SCO’s Tipping Point in Central Asia

Publication: Eurasia Daily Monitor Volume: 8 Issue: 117

June 2011 SCO summit in Astana (Source: Xinhua)

Ten years after its formation, the Shanghai Cooperation Organization (SCO) is overshadowing its regional Russian-led competitor the Collective Security Treaty Organization (CSTO). At the June 15 SCO summit in Astana, China demonstrated how its economic growth and political influence in the region has superseded that of Russia.

Although neither organization prevented the bloodshed or averted the spread of organized criminal groups on the territories of its member states, the SCO’s penetration into Central Asian states’ political and security sectors is rapidly expanding. Kazakhstan’s President Nursultan Nazarbayev said that the SCO’s Regional Anti-Terrorism Structure has to date prevented over 500 terrorist acts and saved thousands of lives (The Moscow Times, June 15).

During a meeting with Nazarbayev the Chinese President Hu Jintao suggested that Kazakhstan and China should double bilateral trade from $20 billion to $40 billion by 2015 (, June 15). Kazakhstan’s trade with Russia reached $15.3 billion in 2010 (EDM, April 1). The Russian-led regional Customs Union is an unlikely contender to China’s potential growth. Since Kazakhstan is an important link in the SCO’s economic cooperation dynamics, the Astana summit presented an opportunity for Nazarbayev to demonstrate his skill in balancing the country’s interests between its regional neighbors.  

When the SCO was formed in June 2001 between China, Russia, Kazakhstan, Kyrgyzstan, Tajikistan, and Uzbekistan it had a reputation as a small regional organization where both Beijing and Moscow played an equal role. The organization’s influence grew as a result of rather rapidly expanding economic cooperation, as opposed to its security ties. Trade between China and the Central Asian states reached $25.9 billion in 2009, compared to $527 million in 1992 (The New York Times, January 2). In its own right, the SCO might call itself an emerging economic bloc that advances China’s political engagement through investment.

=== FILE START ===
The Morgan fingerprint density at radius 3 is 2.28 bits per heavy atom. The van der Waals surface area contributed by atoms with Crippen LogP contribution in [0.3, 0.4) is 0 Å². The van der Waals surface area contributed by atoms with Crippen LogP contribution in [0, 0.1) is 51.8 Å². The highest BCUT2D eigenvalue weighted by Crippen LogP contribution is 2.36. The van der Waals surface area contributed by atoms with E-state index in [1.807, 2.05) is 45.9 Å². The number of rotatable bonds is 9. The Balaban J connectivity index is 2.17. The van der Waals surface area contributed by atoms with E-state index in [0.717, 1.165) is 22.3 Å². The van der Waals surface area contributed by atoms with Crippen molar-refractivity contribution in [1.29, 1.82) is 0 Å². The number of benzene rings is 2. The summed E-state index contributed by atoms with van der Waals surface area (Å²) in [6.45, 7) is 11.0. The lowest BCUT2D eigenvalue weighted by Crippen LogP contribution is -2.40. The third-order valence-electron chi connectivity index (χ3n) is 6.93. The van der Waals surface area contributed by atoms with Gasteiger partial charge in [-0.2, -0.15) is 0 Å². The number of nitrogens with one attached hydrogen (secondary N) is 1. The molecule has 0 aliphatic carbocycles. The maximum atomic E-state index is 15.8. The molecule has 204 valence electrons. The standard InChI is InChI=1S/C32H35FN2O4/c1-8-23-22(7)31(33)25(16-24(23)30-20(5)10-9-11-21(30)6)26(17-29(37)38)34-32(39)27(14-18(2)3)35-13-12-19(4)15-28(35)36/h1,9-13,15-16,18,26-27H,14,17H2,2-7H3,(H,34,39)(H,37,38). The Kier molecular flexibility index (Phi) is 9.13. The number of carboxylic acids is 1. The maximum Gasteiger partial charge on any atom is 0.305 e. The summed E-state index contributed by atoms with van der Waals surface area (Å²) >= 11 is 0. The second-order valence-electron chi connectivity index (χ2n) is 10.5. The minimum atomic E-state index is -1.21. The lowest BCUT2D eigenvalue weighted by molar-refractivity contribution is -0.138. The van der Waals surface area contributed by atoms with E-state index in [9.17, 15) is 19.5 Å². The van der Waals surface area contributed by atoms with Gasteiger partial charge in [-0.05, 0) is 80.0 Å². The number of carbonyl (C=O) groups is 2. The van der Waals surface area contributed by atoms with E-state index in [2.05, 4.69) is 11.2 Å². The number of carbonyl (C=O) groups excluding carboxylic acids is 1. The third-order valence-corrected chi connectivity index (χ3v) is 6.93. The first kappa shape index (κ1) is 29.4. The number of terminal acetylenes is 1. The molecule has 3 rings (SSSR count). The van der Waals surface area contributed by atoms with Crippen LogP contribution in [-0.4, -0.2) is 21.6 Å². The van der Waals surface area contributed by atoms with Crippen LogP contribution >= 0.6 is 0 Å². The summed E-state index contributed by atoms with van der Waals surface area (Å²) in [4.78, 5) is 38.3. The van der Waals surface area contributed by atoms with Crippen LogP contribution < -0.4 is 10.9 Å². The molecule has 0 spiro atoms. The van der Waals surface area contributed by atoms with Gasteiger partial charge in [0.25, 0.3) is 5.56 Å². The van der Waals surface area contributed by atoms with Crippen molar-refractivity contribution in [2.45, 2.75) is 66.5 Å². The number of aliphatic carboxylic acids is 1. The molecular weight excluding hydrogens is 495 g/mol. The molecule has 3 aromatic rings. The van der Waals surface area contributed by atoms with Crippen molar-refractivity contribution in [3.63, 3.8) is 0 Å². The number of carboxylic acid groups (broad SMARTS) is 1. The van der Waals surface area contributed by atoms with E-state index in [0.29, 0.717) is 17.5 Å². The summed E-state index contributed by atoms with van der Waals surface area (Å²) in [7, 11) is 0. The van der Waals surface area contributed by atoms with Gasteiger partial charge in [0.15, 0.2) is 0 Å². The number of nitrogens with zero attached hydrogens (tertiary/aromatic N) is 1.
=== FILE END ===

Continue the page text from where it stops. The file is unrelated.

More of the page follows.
Over the past several years both the SCO and the CSTO have managed to gather a loyal group of members under their aegis, yet the SCO’s horizons are much broader. The SCO’s growing influence in the region is confirmed by India’s wish to join the organization and the ever increasing list of states willing to participate in the organization’s annual summits. For several years the heads of India, Iran, Mongolia, and Pakistan have held observer status with the SCO, while Belarus and Sri Lanka are SCO’s “dialogue partners.” Finally, ASEAN, the CIS, and Turkmenistan are the organization’s guest attendees.

Importantly, cooperation between India and the SCO is developing around security goals in Afghanistan and the looming withdrawal of NATO forces starting in 2014. The SCO plays a “constructive and forward looking role in contributing towards peace in Afghanistan,” India’s External Affairs Minister S.M. Krishna said during the summit (, June 16).

Starting this year, the SCO plans to implement a five-year counter-narcotics strategy that aims at reducing drug production in Afghanistan (, May 14). The SCO has wanted deeper involvement in Afghanistan’s security and economy for a number of years. Although like its Russian-led counterpart, the SCO was unable to meet the most critical challenges the Central Asian region faces today, China’s security interests never dissipated. For the past eight years the SCO has held regular counterterrorism exercises with the participation of member countries to collectively combat what Beijing defines as the “three evils” of terrorism, separatism and extremism. Notably, the SCO’s terrorists list includes individuals suspected of acts of extremism and separatism and contains roughly 1,000 names. That is longer than similar lists constructed by the UN or any Western security organization.

By sharp contrast, the CSTO is limited to expanding into former Soviet states. Even within the organization loyalty is not constant. Uzbekistan has been in and out of alignment with Russia, while Belarus’ President Alyaksandr Lukashenka has behaved erratically, once calling the Kremlin elites “thugs and scoundrels.”

Last year, the CSTO missed an opportunity to prove its own leadership in the region when Bishkek called for its support in ending ethnic violence in southern Kyrgyzstan that cost the lives of 470 people. One year later the CSTO announced its readiness to deploy troops into Kyrgyzstan when necessary. “If you [Kyrgyzstan] will continue worsening, the [Security] Council of the CSTO will take appropriate action. We are ready for action and have adequate capacity,” CSTO Secretary-General Nikolai Borudzha said as Kyrgyzstan commemorated the tragic anniversary (, June 9). Borudzha’s announcement, however, sounded more like an act of desperation to be counted as a valid regional entity, rather than an affirmation of Russia’s regional leadership.